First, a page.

Although it’s well known that COVID affects the respiratory system, it’s perhaps less well known that the virus can also affect cognitive function.
Many people with COVID experience a phenomenon commonly called “brain fog”, which can include problems remembering, concentrating and performing daily tasks. Brain fog can also be a symptom of long COVID, where people suffer ongoing COVID symptoms for months, or even years, after infection.
In a recent study, we found that COVID negatively impacts working memory function, but only in adults aged 25 and over. Our results suggest that memory function can recover over time after a COVID infection, but people with ongoing symptoms may continue to have difficulty with their working memory.
Working memory, a form of short-term memory, allows us to store and retrieve information while performing tasks such as problem solving, reading or having a conversation. So impaired working memory function can have a significant impact on a person’s daily life.
While previous studies have demonstrated a relationship between COVID and cognitive function, they’ve typically involved lengthy surveys with multiple tasks, and often focused only on those most severely affected by a COVID infection.
We wanted to develop something simpler which would engage as wide an audience as possible and allow us to rapidly assess the impact of COVID on working memory function specifically. So we designed an anonymous online survey and memory quiz with elements of gamification that could be completed quickly via a variety of platforms including smartphones, tablets and PCs.
The survey included questions about participants’ COVID status and any ongoing symptoms, if applicable. They were also asked to rate any cognitive problems they had, for example with their ability to remember things or concentrate on tasks. The quiz was a visual working memory game where participants had to remember and recall pictures of fruits, animals, numbers or objects.
As our survey and memory quiz can be completed quickly, they could potentially also be used as an assessment tool in patients who have limited attention spans or those with other conditions affecting memory, such as dementia.
More than 5,400 people took part in our study between December 2020 and July 2021. We had participants across a range of age groups, from 18-24 to 85 plus. Some 31.4% of participants had had COVID, while 68.6% had not.
Memory scores for the COVID group were significantly lower compared to the non-COVID group in every age category except the youngest group, 18- to 24-year-olds. We observed a positive correlation between the number of months since having had COVID (less than one to 17) and memory scores. This suggests that memory function can recover over time after a COVID infection.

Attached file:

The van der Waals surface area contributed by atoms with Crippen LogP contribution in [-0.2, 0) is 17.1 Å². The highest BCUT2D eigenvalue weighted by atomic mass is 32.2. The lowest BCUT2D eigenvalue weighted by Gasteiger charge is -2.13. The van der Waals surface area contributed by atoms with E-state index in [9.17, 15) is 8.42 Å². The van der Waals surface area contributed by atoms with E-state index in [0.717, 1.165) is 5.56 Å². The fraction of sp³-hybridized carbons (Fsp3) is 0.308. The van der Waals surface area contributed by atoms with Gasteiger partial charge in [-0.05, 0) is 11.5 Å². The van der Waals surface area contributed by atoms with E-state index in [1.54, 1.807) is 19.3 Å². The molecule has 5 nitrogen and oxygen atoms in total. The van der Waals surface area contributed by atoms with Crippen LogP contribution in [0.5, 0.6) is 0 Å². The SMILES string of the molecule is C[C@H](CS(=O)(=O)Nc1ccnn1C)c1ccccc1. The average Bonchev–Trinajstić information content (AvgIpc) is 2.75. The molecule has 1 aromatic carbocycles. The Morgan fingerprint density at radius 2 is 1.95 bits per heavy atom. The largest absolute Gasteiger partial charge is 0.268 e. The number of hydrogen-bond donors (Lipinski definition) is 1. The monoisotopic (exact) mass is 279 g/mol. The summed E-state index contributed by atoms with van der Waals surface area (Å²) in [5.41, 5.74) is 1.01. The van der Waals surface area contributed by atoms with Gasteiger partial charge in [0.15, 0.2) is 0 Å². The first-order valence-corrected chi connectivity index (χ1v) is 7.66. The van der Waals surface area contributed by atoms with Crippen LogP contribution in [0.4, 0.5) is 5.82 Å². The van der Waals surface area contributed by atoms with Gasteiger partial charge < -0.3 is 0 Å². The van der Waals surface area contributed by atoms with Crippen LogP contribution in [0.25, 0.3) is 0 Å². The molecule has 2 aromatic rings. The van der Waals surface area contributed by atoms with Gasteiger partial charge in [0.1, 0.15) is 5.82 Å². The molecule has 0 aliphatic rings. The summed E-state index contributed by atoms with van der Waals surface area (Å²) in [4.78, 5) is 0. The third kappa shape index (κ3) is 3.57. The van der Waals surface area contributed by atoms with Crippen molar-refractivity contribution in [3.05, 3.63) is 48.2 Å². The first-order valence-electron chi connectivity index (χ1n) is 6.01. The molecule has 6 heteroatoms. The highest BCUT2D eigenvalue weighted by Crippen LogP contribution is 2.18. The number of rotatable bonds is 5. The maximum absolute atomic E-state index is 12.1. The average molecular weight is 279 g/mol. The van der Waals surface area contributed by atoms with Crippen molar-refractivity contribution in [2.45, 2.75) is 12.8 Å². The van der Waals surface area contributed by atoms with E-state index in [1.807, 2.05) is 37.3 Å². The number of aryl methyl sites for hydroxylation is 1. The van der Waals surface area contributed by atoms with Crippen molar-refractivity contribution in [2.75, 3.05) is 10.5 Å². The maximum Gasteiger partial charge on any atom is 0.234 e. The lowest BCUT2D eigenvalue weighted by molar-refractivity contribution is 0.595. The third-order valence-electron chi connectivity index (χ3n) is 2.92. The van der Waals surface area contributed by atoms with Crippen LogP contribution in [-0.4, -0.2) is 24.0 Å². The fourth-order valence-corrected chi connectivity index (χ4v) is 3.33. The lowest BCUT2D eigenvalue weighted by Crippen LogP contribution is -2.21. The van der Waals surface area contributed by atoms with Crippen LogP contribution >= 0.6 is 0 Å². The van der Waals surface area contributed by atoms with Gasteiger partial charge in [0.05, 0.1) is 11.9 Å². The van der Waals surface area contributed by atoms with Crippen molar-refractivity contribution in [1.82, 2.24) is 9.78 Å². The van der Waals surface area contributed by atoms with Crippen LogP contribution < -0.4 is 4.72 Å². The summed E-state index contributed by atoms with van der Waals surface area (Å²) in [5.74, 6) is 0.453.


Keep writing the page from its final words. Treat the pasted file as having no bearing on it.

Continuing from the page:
The difference with long COVID
Roughly 50% of the COVID group reported having ongoing COVID symptoms, and these participants were more likely to have lower memory scores, compared with those who had COVID but didn’t have ongoing symptoms.
Although we don’t know which COVID variants participants in our research were infected with, we conducted the study at a time when alpha and delta were the prominent variants in circulation, before omicron emerged. We need more research to determine the impact of omicron variants on working memory function, as well as whether vaccinations might play a protective role.
Our study also cannot reveal what it is about a COVID infection that causes memory deficits and brain fog. Future studies will focus on measuring brain activity in people with and without long COVID while they’re performing working memory tasks, using techniques such as electroencephalography and functional magnetic resonance imaging. This approach will hopefully provide us with new insights on how COVID affects the brain in those with long COVID.
Our finding that working memory appears to improve over time can hopefully provide some reassurance. But since working memory function can continue to be impaired in those with ongoing COVID symptoms, we would suggest that a holistic approach to treating long COVID patients should include some focus on memory.
This article is by Dr Aziz Asghar, Senior Lecturer in Neuroscience at Hull York Medical School, Dr Abayomi Salawu, Honorary Reader at Hull York Medical School and Dr Heidi Baseler, Senior Lecturer in Imaging Sciences at York Biomedical Research Institute, Hull York Medical School was originally published on The Conversation. The views or opinions expressed by individuals do not necessarily reflect those of the University.